The Folly of the Bee Movie: Jerry Seinfeld's Blasphemous Tomfoolery

By SerenityWade, a reputable author by merit of her membership in BeeLab

Memes are an important aspect of life not only at EastDorm, but also at Mudd in general. One of the most pervasive memes of our age is the Bee Movie, "a 2007 American computer animated comedy film produced by DreamWorks? Animation and distributed by Paramount Pictures" (a quick google search). The quality of the movie without the context of memery is questionable at best, and its quality as a meme is also, in the author's opinion, dubious; but the movie itself greatly offends and adulterates holy ground through its portrayal of the movie's subject: bees. The Bee Movie focuses on a male protagonist bee, Barry B. Benson, and his budding romance with a human, Vanessa Bloome the florist. The movie portrays Barry's hive as a parody of American society with emphasis on the corporate machine that consumes our living years, and in doing so also represents the majority of the bee workforce as male bees. In projecting the societal gender role standards of western human society onto apian social structures, Jerry Seinfeld simultaneously disservices progressive understandings of gender by perpetuating their roles -and- misrepresents noble bee society to a heinous degree. This paper aims to explain this folly, as well as any other aspects of the Bee Movie that are problematic or incorrect, in depth.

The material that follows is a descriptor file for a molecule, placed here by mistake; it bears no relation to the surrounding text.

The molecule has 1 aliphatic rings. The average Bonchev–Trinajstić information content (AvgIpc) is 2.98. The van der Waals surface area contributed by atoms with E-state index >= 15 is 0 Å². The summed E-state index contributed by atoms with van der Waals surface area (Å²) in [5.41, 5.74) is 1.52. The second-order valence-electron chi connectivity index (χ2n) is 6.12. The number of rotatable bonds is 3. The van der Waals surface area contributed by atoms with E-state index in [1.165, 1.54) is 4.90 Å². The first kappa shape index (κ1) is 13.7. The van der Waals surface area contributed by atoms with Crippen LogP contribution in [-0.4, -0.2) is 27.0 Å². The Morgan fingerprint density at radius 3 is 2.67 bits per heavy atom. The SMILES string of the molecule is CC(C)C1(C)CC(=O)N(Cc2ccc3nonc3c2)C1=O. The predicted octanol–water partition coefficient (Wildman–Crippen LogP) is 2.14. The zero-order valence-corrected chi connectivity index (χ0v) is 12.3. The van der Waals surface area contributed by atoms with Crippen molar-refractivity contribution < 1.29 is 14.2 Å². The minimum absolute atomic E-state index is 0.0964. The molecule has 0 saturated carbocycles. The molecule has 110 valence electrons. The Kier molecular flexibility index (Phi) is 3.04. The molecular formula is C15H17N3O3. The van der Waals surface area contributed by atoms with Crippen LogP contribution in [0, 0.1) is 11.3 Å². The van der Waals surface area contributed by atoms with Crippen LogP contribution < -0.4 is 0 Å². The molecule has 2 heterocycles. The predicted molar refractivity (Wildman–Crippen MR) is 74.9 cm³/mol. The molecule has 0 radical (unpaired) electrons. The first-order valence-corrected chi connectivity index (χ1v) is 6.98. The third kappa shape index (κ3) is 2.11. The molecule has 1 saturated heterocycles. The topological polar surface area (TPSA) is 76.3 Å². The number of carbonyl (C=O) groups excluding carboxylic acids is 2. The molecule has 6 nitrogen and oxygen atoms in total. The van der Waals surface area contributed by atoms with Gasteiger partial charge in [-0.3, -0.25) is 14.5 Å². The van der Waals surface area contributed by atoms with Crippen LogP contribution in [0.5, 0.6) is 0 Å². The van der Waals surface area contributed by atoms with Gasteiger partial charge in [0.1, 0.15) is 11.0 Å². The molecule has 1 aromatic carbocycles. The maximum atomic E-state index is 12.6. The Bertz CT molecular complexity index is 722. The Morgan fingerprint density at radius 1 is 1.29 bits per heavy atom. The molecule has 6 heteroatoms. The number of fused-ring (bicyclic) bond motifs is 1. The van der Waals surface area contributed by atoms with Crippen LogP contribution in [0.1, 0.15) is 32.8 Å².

At the time that the film was released, the early 2000s, it was and still is understood that a man is more likely to pursue a life of working, whereas a women is more likely to stay at home to raise a family, and unlikely to enter the corporate workforce. The first two main characters that we see in the Bee Movie are prime examples of what's wrong with it: Barry B. Benson and his friend and colleague, Adam Flayman the bee. They are presented as the typical inhabitants of Seinfeld's corporate apiary utopia: graduating, working, and male. This is also reflected in Barry's mother's remarks as Barry flies down the stairs in the morning: "Why don't you use the stairs, your father paid good money for those!" This line implies that the father bee is the breadwinner of the bee household. These themes are again reinforced by Vanessa, Barry's future lover's, home life. Vanessa is portrayed as a florist. While she is employed, she is self-employed, and spends much time working from home as her flower shop is her home and is wholly disconnected from the corporate machine. When being productive, we always see her in her home. Ken, her boyfriend, is heavily implied to work in the workplace as a the same kind of corporate slave that Barry and Adam represent. Another example of female figures in the film is Barry's mother, who is a stay-at-home mom with no employment in the hive. These consistent portrayals of male characters as corporate workers and females as not those simply reinforce the gender stereotypes that were present at the time of the film's release. While this paper has no intention of delving into the (few) merits and (many) vices of a capitalist cubicle-work driven society, it's clear that Seinfeld meant for the males in the film to be portrayed as fulfilling work utility through their roles in the workforce, whereas female's utilities were more embodied by their roles as caretakers of families, and less as contributors to their respective societies.